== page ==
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John Grimm wakes up and thinks—where am I?

This is new.

Men like him don't normally wake up suffering from an amnesia. But John remembers nothing after beaming down outside the city limits where sun blazed with the kind of intensity found beneath the wrong end of a scope. It’s enough for him to open his eyes past the roar inside his head, ready and alert even though he hasn’t felt this bad since the three-day bender with Duke and Portman.

(How is he feeling this bad?)

But he is alone right now and unrestrained, lying inside a cave blackened with soot and fire on what feels like a bed of bones. At first, he thinks it might be a dream. His jailor looks rough and unshaven, face half-hidden beneath a wide-brimmed hat that reveals nothing but the hint of jaw and feral yellow eyes.

It is his worst nightmare come to life.

He can’t move.

A heavy boot lands on his chest.

Your eyes

He hears himself chuckle.

“Yours too in about a hundred years or three.”

“What happened?”

He asks because it is the only thing he can do. His mind moves sluggishly, maybe at the tenth his normal processing speed. But already he has scoped out plans and exits and discarded them as useless. Fighting himself is likewise out of the question. It would have been hard enough before. Poisoned, it’s next to impossible. “Where... where’s Jim?”

“Not here” Reaper says vaguely. “Looking for us I presume.”

That’s good. Very good. The search will keep Jim occupied for a while. It’s better that he finds a body than the story of two immortal men.

“How did you get here?”

“Don’t know, don’t care.” Reaper answers as he leans down. “Important thing is that I am.”

Reaper’s fingers are almost gentle as they caress his stripes and the blue fabric pulled taut across his chest. Had he been a better man, he would have left it there, pretend that he was asleep even if they both knew he was far from it. But diplomacy has never been his strong suit; it says so on his file. As soon as he is able, he finds himself blurting out, “What the fuck are you wearing?”

Because it looks ridiculous, him in a wide-brimmed hat and a heavy trench. He’s seen how the locals dress, like anachronistic cowboys straight from the Old West, carving out a life for themselves on a planet that doesn’t want them. There had been towns after towns across the view screen, ripped apart as though a tornado had come through twice and shat on them just for the hell of it.

“Well sweetheart, the sunlight is mighty hard on my hide.”

The other man thumbs his nose, slightly burnt and already peeling as though he is fond of it, like it is a novelty to touch his face on another version of himself. More than two hundred years has passed without encountering another of his kind, John is sure it’s been longer for him.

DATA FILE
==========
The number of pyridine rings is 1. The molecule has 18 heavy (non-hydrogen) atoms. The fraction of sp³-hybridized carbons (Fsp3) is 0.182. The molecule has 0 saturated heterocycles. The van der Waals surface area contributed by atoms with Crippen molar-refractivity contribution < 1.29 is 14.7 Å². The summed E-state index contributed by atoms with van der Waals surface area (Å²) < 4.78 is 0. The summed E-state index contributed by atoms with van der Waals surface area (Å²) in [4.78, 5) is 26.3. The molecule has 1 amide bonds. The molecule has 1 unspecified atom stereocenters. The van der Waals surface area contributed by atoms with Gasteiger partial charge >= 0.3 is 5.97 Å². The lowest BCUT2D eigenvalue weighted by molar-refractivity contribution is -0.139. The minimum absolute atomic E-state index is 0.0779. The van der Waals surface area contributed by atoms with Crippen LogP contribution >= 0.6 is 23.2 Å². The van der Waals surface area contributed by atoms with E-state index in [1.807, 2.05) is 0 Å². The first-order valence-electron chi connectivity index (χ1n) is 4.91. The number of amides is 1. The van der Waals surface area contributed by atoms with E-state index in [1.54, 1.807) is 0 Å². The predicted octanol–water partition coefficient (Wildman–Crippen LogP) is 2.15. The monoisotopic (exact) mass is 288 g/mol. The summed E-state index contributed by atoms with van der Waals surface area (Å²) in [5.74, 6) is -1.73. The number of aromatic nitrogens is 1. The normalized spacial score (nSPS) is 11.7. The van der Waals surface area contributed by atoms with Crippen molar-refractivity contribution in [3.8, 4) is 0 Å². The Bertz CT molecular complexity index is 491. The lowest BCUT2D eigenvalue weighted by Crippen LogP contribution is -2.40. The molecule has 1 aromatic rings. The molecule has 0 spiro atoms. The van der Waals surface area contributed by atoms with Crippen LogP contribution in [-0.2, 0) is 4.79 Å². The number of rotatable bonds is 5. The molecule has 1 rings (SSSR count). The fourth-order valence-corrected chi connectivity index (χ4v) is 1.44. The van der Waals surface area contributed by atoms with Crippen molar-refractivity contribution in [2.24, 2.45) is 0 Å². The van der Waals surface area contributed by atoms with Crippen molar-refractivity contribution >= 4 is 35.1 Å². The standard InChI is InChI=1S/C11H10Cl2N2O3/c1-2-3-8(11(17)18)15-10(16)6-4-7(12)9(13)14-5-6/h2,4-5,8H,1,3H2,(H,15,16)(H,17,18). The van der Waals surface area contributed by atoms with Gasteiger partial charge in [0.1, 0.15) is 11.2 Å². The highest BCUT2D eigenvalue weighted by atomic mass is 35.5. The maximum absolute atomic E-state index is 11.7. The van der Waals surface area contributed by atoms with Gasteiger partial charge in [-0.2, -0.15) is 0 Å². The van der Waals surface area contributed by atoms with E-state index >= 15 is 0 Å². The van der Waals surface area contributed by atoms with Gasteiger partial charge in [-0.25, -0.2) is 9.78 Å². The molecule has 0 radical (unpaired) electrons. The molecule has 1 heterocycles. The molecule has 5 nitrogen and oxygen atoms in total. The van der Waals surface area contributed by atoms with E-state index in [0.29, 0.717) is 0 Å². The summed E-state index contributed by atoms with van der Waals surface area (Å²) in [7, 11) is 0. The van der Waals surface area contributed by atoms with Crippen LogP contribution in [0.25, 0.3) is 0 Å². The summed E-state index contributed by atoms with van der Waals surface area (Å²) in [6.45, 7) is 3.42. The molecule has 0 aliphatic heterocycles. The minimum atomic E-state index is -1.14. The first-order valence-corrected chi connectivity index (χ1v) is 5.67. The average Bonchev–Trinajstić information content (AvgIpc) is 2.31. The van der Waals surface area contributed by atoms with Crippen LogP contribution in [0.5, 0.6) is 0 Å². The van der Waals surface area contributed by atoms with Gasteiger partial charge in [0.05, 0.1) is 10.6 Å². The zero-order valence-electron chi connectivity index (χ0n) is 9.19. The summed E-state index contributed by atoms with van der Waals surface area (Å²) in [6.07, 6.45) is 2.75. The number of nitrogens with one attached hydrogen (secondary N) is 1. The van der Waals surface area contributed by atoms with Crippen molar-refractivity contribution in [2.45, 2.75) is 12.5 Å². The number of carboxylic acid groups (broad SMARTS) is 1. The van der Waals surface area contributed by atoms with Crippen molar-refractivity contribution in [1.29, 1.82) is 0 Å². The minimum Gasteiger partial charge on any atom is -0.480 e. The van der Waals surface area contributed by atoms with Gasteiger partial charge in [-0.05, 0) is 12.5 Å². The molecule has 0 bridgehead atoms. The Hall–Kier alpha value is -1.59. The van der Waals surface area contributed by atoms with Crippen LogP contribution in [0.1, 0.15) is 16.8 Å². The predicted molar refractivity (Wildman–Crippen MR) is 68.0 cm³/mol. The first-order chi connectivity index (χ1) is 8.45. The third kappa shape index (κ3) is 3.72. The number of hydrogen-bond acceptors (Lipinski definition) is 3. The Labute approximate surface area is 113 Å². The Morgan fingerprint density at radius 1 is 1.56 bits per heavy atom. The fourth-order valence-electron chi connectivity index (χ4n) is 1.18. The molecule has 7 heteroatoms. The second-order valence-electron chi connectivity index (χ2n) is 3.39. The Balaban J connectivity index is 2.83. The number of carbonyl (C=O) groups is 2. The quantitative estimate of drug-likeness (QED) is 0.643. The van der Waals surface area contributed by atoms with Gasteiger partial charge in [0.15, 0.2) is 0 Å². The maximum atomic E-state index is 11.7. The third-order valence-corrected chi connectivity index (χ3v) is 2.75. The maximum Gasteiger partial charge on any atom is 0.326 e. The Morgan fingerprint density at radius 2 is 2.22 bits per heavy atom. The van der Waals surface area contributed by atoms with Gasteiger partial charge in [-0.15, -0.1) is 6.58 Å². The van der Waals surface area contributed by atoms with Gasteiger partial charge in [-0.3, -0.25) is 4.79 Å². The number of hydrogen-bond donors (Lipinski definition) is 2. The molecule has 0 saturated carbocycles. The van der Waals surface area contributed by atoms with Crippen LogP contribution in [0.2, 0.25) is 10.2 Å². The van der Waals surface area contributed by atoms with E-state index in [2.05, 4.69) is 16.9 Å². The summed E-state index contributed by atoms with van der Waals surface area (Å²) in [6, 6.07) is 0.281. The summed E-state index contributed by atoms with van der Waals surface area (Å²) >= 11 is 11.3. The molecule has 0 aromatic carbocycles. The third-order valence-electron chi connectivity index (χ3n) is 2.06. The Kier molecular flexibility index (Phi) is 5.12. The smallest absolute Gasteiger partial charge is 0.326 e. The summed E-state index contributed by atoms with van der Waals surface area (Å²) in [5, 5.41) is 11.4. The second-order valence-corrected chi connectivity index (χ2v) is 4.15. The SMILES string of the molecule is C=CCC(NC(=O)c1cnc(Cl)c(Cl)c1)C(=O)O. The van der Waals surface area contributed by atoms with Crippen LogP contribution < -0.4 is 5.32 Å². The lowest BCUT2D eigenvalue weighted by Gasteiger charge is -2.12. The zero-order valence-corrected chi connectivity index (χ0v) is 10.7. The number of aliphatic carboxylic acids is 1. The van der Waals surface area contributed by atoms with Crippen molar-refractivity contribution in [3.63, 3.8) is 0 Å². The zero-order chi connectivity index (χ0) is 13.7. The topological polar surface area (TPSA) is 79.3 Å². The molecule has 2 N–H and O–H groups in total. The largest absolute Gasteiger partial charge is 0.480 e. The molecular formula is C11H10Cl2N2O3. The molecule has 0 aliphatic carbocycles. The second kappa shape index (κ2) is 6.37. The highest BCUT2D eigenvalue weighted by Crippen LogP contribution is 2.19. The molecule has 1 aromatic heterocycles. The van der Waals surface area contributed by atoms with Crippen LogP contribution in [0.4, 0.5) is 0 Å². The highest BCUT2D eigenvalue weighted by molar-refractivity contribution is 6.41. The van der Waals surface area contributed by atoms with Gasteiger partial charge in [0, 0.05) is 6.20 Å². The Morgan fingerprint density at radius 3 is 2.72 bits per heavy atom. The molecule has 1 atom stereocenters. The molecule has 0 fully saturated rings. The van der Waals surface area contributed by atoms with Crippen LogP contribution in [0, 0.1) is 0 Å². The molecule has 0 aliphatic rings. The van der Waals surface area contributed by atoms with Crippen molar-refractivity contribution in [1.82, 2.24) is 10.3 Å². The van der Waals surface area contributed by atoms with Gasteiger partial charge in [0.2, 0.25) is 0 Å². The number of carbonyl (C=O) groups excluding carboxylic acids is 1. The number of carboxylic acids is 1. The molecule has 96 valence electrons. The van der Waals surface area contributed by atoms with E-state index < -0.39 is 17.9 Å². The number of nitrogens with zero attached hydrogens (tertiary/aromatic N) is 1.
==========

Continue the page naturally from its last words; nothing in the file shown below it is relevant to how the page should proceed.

Their mission had been to render assistance, provide food and security to the outlying colonies suffering from mysterious attacks. Reports had come in, men driven to madness and women with their heads bashed in, stripped naked and drained.

It drove too close to home to what he was (is) and he hasn’t slept a wink since, like somehow him being awake will make the situation go away. But by the time they arrived, the city was gone, wiped clean off the map by a magistrate with rheumy eyes and idle fingers. A long time ago, John had vowed never again to be ruled by men like him. He wonders where that resolve is now.

Then he remembers, of course he remembers, C-24 made sure that he would remember every little salient detail of whatever the fuck that will ever happen to him.

“You’re the monster.”

Not exactly

Reaper stares at him as though he finds him wanting, like a person looking back on his life and judging every foolish mistake.

John hasn’t lived that life (not yet), but he hopes to (but not really) and feels an irrational burst of anger seep through the cavity of his chest like the poison coursing through his veins. His fingers grasp weakly at his counterpart, curling into the seam of his trench.

“Answer me damn you.”



The seemingly arbitrary series of numbers has him blinking.

Reaper lowers his head.

“2461, I come from the year 2461.”

John stops breathing.

“I woke up here close to fifteen years ago, a shithole of a planet inhabited by a bunch of religious fuckups fighting a never-ending war.”

“You started soldiering again.”

His counterpart shoots him an indulgent look. “It’s what we do, what we’re good at. One day, a clusterfuck of a mission later and we fall in here, like Alice, and get dragged to the big bad that the magistrate’s been looking for.”

“And what was that?”

“You know,” his double says slowly as though unsure where to start. “Sam never really told us what they dug up at Olduvai.” And here John can’t help but shiver because two hundred years is not enough to forgive himself for burying his family in the barren wastes of Mars. “What she didn’t know is that everything, started here.”

In his voice is admiration—“She’s the last of her kind. She came to Sol system because the civilization then was primitive, easy to mold, easier to manipulate into her own image. She started a colony on Mars and gave her children a gift, one that would insure she would never be alone again.”

“They were monsters. They were killing people.”

Reaper shakes his head.

“The only one who was killing things was you John.”

He’s crazy.